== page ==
Скачать презентацию Principles of Cost Accounting 15 th edition Edward

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Principles of Cost Accounting 15 th edition Edward J. Van. Derbeck © 2011 Cengage Learning. All Rights Reserved. May not be copied, scanned, or duplicated, in whole or in part, except for use as permitted in a license distributed with a certain product or service or otherwise on a password-protected website for classroom use. 1

Chapter 10 Cost Analysis for Management Decision Making 2

Learning Objectives LO 1 Compute net income under variable and absorption costing. LO 2 Discuss the merits and limitations of variable costing. LO 3 Define segment profitability and distinguish between direct and indirect costs. 3

Learning Objectives (cont. ) LO 4 Compute the break-even point and the target volume needed to earn a certain profit. LO 5 Calculate the contribution margin ratio and the margin of safety ratio. LO 6 Discuss the impact of income tax on break-even computations. 4

Learning Objectives (cont. ) LO 7 Use differential analysis to make special decisions. LO 8 Identify techniques for analyzing and controlling distribution costs. 5

Variable Costing (also known as Direct Costing) n n n The cost of manufacturing a product includes only variable manufacturing costs. Fixed factory overhead is classified as a period cost and is expensed on each month’s income statement. The difference between sales and all variable costs is termed contribution margin. 6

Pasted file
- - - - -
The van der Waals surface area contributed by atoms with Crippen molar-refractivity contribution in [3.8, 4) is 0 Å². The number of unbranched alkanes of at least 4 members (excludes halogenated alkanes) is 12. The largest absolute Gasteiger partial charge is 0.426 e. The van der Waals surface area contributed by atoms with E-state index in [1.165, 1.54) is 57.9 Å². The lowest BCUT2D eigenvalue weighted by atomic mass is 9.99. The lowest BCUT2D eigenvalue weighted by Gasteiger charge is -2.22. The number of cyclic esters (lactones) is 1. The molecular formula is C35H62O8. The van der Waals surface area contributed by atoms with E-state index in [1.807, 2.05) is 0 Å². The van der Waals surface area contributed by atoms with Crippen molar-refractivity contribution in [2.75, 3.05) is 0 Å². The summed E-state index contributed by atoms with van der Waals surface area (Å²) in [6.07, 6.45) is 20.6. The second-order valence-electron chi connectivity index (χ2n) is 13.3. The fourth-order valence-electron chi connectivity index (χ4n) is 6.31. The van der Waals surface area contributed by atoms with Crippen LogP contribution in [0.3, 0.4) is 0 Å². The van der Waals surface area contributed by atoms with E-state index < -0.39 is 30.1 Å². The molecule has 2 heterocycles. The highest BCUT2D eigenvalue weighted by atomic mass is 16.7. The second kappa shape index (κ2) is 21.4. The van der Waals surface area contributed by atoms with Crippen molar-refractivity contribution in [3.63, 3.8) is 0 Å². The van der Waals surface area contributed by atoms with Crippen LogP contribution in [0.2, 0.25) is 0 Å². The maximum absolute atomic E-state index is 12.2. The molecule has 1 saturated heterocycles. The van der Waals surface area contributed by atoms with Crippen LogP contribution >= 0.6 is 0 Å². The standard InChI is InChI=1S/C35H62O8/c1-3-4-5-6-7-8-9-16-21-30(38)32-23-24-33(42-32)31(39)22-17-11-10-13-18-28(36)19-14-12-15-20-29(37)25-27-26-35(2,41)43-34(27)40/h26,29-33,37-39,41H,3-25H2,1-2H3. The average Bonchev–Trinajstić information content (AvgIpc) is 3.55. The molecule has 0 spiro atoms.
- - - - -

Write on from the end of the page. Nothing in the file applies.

Variable Costing (cont. ) Direct Material Direct Labor Variable Manufacturing OH Fixed Manufacturing OH Selling Costs Administrative Costs Product Costs Inventory Accounts on Balance Sheet Cost of Goods Sold When Finished Goods are Sold Period Costs Expense Accounts on Income Statement 7

Absorption Costing (also known as Full Costing) n n n Assigns both fixed and variable manufacturing costs to the product. Absorption method will report a higher cost of goods sold due to the inclusion of the fixed factory overhead. The difference between sales revenue and cost of goods sold is termed gross margin. 8

Absorption Costing (cont. ) Direct Material Direct Labor Variable Manufacturing OH Fixed Manufacturing OH Selling Costs Administrative Costs Product Costs Inventory Accounts on Balance Sheet Period Costs Cost of Goods Sold when Finished Goods are Sold Expense Accounts on Income Statement 9

Merits and Limitations of Variable Costing n n n This method highlights the relationship between sales and all variable costs. May be easier for members of management who are not formally trained in accounting. Variable costing is not a generally accepted method of inventory costing for external purposes because total costs are not matched with sales revenue and does not include fixed factory overhead in the work in process and finished goods inventories. 10

Segment Reporting for Profitability Analysis n n A segment of a company may be a division, a product line, a sales territory, or another identifiable unit. This analysis requires that all costs be classified into one of two categories: Direct costs – can be traced to the segment being analyzed. n Indirect costs – cannot be identified directly with a specific segment. n 11

Segment Reporting for Profitability Analysis (cont. ) n n A company’s segment report isolates costs, variable and fixed, that can be directly traced to the segments. Costs may be direct costs in one segment and indirect costs in another segment. 12